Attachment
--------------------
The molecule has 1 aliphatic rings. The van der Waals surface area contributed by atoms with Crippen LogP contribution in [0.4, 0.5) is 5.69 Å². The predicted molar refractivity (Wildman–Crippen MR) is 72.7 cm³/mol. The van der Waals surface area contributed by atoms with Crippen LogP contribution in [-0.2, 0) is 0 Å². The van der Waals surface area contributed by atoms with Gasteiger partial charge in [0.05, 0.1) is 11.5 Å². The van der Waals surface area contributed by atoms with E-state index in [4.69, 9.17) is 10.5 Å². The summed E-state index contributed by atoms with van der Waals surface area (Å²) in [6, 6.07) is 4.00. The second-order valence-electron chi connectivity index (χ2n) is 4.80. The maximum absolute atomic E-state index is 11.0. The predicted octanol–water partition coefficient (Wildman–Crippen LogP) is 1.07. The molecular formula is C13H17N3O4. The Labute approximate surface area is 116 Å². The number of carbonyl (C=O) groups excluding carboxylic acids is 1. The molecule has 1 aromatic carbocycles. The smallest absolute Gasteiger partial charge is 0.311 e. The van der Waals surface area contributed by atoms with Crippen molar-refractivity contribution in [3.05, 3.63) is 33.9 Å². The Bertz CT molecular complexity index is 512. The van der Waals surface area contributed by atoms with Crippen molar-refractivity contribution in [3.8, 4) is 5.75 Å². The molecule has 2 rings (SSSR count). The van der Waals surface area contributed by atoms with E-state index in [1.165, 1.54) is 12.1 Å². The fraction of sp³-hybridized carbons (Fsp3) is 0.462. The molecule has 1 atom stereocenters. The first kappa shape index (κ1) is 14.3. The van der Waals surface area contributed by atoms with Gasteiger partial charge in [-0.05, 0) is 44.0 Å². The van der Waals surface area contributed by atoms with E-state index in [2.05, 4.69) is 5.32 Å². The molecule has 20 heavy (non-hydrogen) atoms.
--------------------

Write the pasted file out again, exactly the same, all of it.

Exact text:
The molecule has 1 aliphatic rings. The van der Waals surface area contributed by atoms with Crippen LogP contribution in [0.4, 0.5) is 5.69 Å². The predicted molar refractivity (Wildman–Crippen MR) is 72.7 cm³/mol. The van der Waals surface area contributed by atoms with Crippen LogP contribution in [-0.2, 0) is 0 Å². The van der Waals surface area contributed by atoms with Gasteiger partial charge in [0.05, 0.1) is 11.5 Å². The van der Waals surface area contributed by atoms with E-state index in [4.69, 9.17) is 10.5 Å². The summed E-state index contributed by atoms with van der Waals surface area (Å²) in [6, 6.07) is 4.00. The second-order valence-electron chi connectivity index (χ2n) is 4.80. The maximum absolute atomic E-state index is 11.0. The predicted octanol–water partition coefficient (Wildman–Crippen LogP) is 1.07. The molecular formula is C13H17N3O4. The Labute approximate surface area is 116 Å². The number of carbonyl (C=O) groups excluding carboxylic acids is 1. The molecule has 1 aromatic carbocycles. The smallest absolute Gasteiger partial charge is 0.311 e. The van der Waals surface area contributed by atoms with Crippen molar-refractivity contribution in [3.05, 3.63) is 33.9 Å². The Bertz CT molecular complexity index is 512. The van der Waals surface area contributed by atoms with Crippen molar-refractivity contribution in [3.8, 4) is 5.75 Å². The molecule has 2 rings (SSSR count). The van der Waals surface area contributed by atoms with E-state index in [1.165, 1.54) is 12.1 Å². The fraction of sp³-hybridized carbons (Fsp3) is 0.462. The molecule has 1 atom stereocenters. The first kappa shape index (κ1) is 14.3. The van der Waals surface area contributed by atoms with Gasteiger partial charge in [-0.05, 0) is 44.0 Å². The van der Waals surface area contributed by atoms with E-state index in [2.05, 4.69) is 5.32 Å². The molecule has 20 heavy (non-hydrogen) atoms.